Strategic pillar 2: new open networks
All kinds of new infrastructures will be created at a local level, either at the initiative of residents, or because municipalities want to end the use of natural gas. We are creating such new open networks. It is crucial to ensure that these new infrastructures remain accessible (‘open’) to customers and providers of heating sources under equal conditions.
Transition to new, sustainable heating supply
Alliander has the social task of facilitating the transition to a new, sustainable heating supply within its service area. This major, complex task, which is one of our focus areas, will affect all of the districts within the 145 municipalities in our service area (approximately 1,000 districts). By the end of 2020, all municipalities must have produced a plan setting out how they intend to wean each district off natural gas. When the solution is designed, Alliander will draw on its knowledge and experience relating to the existing energy networks with the aim of avoiding suboptimal choices and unnecessary costs to society.
Natural gas-free test beds
In October, the municipalities of Amsterdam, Katwijk, Nijmegen, Noordoostpolder, Purmerend, Vlieland and Wageningen, which are situated in our service area, were selected to participate in the Aardgasvrije Wijken (‘Natural Gas-Free Districts’) programme run by the Dutch Ministry of the Interior and Kingdom Relations. In this programme, municipalities gain knowledge of, and experience in, how to make existing districts more sustainable in a way that is both practical and affordable. The test beds allow us to learn how we the make the transition from natural gas to sustainable alternatives.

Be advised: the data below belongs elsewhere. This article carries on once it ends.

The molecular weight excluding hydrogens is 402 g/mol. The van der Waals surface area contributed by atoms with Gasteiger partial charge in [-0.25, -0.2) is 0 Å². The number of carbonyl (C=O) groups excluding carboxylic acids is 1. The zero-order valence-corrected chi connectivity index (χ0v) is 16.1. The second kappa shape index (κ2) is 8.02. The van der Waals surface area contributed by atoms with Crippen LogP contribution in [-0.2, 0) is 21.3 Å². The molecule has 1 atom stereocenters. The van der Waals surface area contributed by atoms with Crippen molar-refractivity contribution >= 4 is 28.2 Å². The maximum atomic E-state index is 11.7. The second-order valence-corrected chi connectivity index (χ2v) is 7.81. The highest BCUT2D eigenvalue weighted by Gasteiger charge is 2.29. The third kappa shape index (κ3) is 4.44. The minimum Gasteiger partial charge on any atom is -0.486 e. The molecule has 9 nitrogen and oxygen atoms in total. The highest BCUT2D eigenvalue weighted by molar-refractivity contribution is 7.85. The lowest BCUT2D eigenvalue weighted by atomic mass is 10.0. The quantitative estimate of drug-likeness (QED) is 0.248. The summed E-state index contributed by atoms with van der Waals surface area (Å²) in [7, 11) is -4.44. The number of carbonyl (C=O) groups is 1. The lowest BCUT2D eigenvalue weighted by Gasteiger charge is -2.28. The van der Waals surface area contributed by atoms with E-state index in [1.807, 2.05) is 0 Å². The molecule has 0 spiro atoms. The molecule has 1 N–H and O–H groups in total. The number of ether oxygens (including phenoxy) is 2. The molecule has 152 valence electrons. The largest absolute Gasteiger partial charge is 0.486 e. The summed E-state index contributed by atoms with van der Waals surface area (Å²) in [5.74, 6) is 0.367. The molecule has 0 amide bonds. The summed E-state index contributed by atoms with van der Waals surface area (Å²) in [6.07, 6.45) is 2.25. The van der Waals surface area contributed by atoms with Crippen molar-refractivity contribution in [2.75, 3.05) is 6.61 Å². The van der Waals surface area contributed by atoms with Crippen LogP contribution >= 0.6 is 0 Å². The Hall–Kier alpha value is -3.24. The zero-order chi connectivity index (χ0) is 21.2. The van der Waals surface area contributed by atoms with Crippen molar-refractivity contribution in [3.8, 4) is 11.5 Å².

Weaning districts off natural gas in Nijmegen and Zutphen
The municipalities of Nijmegen and Zutphen are aware of the need to find new heating solutions quickly. To this end, a letter of intent, ‘Zutphen van de toekomst’ (‘The Zutphen of the future’), was signed in Zutphen in 2018. In Nijmegen, thousands of new homes have been constructed without natural gas connections and instead have been connected to a heating network. The ultimate aim is that all districts within these municipalities will switch to new energy sources. To help accomplish this aim, we provide information about the age of the gas network and explain the technical and financial consequences of advisable sustainable alternatives. We also share knowledge relating to approaches and processes.
Heating network in Zaanstad
In 2018, Firan started to develop an open heating network in Zaanstad-Oost. The network will use residual heating obtained from various sources. The first of these sources is a local small-scale biomass plant. Residents, businesses and institutions will benefit from this local, sustainable and affordable energy supply. The future network has an open structure. This ensures that all suppliers of residual heating and customers will be able to make use of the network and that the same rules will apply to all. In the interim, a heating plan for Zaanstad-Oost has also come into effect. Under this plan, new-build areas will also be connected to the heating network. A start was made on the construction of the heating network at the beginning of 2019.
Duty to provide gas connections no longer applies to new-build areas